Cricket and Bollywood are the two national favorite pastimes. With both taking a forced break after the outbreak of the virus, I am motivated to write about the sport I passionately played until a few years ago and follow closely now. Cricket did teach me many aspects of life that I have applied and continue to apply in my Internal Audit career.
1.Practice practice and practice
It is not magic that Lara, Sachin or Viv would be in such good positions to play a shot and convert even good balls into runs. It is all attributed to the hours and hours of practice that has enabled them to read the bowlers arm, gauge the speed of the delivery and the angle at which the ball is arriving. I learnt that as an auditor, I need to spend more time sharpening the saw so that it takes less time to cut the tree. Practice makes an auditor perfect. Each audit interaction for every audit assignment is a practice which has led me in the direction of perfection….my journey is still on….it matters little to me now when I will reach, I am thoroughly enjoying the journey.
2. I may not be in the playing eleven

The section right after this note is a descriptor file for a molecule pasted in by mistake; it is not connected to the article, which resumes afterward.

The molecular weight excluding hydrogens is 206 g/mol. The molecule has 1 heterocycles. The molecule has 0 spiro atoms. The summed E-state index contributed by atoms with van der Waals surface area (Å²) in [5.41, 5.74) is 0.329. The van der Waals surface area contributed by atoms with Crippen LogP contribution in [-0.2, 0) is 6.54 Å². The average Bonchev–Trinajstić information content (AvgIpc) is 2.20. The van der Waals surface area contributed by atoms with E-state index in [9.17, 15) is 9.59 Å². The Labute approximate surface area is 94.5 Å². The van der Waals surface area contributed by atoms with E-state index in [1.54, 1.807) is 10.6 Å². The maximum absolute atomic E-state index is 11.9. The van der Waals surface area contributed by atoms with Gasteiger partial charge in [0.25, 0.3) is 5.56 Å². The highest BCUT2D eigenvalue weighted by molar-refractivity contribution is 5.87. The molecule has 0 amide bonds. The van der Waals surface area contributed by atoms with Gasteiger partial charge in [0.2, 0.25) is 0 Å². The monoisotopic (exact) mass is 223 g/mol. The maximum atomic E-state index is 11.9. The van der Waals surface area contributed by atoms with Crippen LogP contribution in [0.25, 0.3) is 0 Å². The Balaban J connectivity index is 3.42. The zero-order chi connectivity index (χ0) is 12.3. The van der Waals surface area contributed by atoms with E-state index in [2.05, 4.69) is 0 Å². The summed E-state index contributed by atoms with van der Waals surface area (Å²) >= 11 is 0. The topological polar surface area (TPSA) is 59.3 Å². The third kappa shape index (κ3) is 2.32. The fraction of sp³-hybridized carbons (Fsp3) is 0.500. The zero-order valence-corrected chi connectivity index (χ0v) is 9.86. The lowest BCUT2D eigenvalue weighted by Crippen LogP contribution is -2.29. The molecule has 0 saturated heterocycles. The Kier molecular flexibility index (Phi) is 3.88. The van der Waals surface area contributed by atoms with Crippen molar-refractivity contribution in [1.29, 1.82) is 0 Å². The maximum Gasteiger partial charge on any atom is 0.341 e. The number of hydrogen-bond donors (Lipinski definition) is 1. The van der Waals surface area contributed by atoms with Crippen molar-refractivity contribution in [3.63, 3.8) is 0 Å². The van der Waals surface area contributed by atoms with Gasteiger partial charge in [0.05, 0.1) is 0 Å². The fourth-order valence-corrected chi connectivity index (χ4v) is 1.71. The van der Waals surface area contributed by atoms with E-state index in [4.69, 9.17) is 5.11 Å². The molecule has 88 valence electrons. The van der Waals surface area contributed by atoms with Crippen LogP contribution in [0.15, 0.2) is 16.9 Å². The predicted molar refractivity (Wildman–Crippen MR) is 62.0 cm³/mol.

My team consists of players who are chosen depending upon on factors such as the strength & weakness of the opposition, one’s own ability & skill and the state of the pitch. My team has a combination of opening batsmen, one drop, middle order, all-rounders, wicket-keeper, fast bowlers, medium pacers and spinners. I could be among the top 6 batsmen but if the decision is to play only 5 batsmen, I could get left out; I could be the best spinner but if the wicket is fast paced, I do not get a chance to play, and so on. I learnt that as an auditor, I may get the assignment/job or it could go to someone else. But I have to continue to be good and better at my auditing skill-sets and do my best and wait for the next opportunity. As far as I go, either the opportunities have come or I have created them and that has worked for me. Apna time bhi aayega.